Welcome

I am Rod Wynne-Powell, and this is my way to pass on snippets either of a technical nature, or related to what I am currently doing or hope to be doing in the near future.

A third-person description follows:

Professional photographer, Lightroom and Photoshop Workflow trainer, Consultant, digital image retoucher, author, and tech-editor for Martin Evening's many 'Photoshop for Photographers' books.

For over twenty years, Rod has had a client list of large and small companies, which reads like the ‘who’s who’ of the imaging, advertising and software industries. He has a background in Commercial/Industrial Photography, was Sales Manager for a leading London-based colour laboratory and has trained many digital photographers on a one-to-one basis, in the UK and Europe.

Still a pre-release tester for Adobe in the US, for Photoshop, he is also very much involved in the taking of a wide range of photographs, as can be seen in the galleries.

See his broad range of training and creative services, available NOW. Take advantage of them and ensure an unfair advantage over your competitors…



Thursday, 26 October 2017

Jaguar Track Day — Castle Combe

John Sentinella, a friend from Caddington who owns a Classic Jaguar invited me to join him at a TrackDay at Castle Combe in Wiltshire. We had to be on the road well before dawn to sign on and attend the briefing. The roads were packed with traffic, and there was a slight drizzle, with many drivers often following others way too close, so it was not entirely surprising there was a coming-together — on this occasion not too serious, but all adding to the travel time.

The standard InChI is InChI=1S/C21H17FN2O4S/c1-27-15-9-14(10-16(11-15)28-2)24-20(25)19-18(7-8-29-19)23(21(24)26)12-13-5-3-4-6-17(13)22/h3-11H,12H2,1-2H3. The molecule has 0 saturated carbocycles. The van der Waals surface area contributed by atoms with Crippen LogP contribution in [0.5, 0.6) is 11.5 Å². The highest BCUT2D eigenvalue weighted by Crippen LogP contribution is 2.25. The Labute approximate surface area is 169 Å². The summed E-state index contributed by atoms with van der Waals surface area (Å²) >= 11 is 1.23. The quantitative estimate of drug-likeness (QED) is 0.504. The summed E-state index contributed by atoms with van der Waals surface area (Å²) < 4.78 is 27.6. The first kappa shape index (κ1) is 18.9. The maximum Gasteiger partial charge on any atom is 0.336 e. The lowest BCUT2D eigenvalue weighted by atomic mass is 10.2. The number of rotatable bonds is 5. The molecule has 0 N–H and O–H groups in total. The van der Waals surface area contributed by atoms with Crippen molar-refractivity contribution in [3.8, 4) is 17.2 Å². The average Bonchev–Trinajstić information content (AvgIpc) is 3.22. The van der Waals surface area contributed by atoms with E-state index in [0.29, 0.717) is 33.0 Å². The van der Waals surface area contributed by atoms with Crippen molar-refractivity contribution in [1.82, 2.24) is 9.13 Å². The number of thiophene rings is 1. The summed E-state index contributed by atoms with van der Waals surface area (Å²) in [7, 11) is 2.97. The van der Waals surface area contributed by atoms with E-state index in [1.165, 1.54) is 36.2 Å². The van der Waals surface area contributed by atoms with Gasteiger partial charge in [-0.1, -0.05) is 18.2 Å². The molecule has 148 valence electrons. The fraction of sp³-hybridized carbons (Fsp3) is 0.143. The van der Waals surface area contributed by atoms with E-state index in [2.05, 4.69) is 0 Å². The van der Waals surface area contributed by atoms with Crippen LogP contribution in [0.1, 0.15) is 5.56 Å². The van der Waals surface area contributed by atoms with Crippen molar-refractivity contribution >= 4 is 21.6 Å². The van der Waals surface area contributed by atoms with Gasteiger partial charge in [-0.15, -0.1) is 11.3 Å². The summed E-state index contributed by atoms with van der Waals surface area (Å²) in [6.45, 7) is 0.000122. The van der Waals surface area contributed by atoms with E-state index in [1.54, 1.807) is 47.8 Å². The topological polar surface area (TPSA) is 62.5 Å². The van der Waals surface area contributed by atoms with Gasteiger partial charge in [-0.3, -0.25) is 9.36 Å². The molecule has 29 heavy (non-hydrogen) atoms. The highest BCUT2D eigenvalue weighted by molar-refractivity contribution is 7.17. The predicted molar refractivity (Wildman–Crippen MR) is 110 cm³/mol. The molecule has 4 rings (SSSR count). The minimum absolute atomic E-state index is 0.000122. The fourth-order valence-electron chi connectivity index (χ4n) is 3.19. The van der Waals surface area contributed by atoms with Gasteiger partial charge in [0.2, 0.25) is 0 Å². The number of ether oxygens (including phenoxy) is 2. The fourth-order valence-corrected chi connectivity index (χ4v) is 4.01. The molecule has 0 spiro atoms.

We stopped off for a comfort break and a drink at the Chievely services, and managed to miss the correct exit, which meant a return trip to take the correct direction for Chippenham and ultimately Castle Combe! Fortunately by this time, the rain had stopped, and the sky was lightening, and we still managed to arrive in good,  time for the sign-on and briefing. Obtaining a helmet for my size was more of a problem, but I finally found one I could squeeze on! I put it down to having a good head of hair!
I had to take my camera gear from the car, because, there was no way it could be stowed firmly within the boot, but Helen who was manning the reception desk handily obliged by offering to stow them in her van, which made it easy to access for lens changes later.
Everyone was extremely friendly and helpful, and after John had had his trip with one of the instructors for a few laps he came in and I locked the camera back up and accompanied him as his passenger, later I was able t retrieve the camera, swap from the 24-70mm to the100-400mm to get shots of John and others circulating. It was during this phase that I got to chatting to a Nikon shooter, who very kindly got me a chance to go out as a passenger with a surprisingly tall driver in a very fast car that was very much a one-off — one of only twenty models of its kind, and the only one that was road-legal. This was Andy, and he and I duly hatted up, joined the queue, before hearing the lunch break being announced! But the result was fortuitous, as we were closer to the front of the twelve cars!
Being fairly recognisable toting a long lens meant that I was asked to take a shot of one young lady’s husband, so she came to the Pit entrance to act as ‘spotter’, so that was handy, and later, the Club’s head of publicity wanted some shot’ for their magazine, which is all grist to the mill.
The return trip was even longer than the outgoing, making it a very long day, but did not spoil what had been a thoroughly enjoyable and interesting time. Now to make a print of Jeremy Brennan in his car for his wife, as it is to be a present for him.

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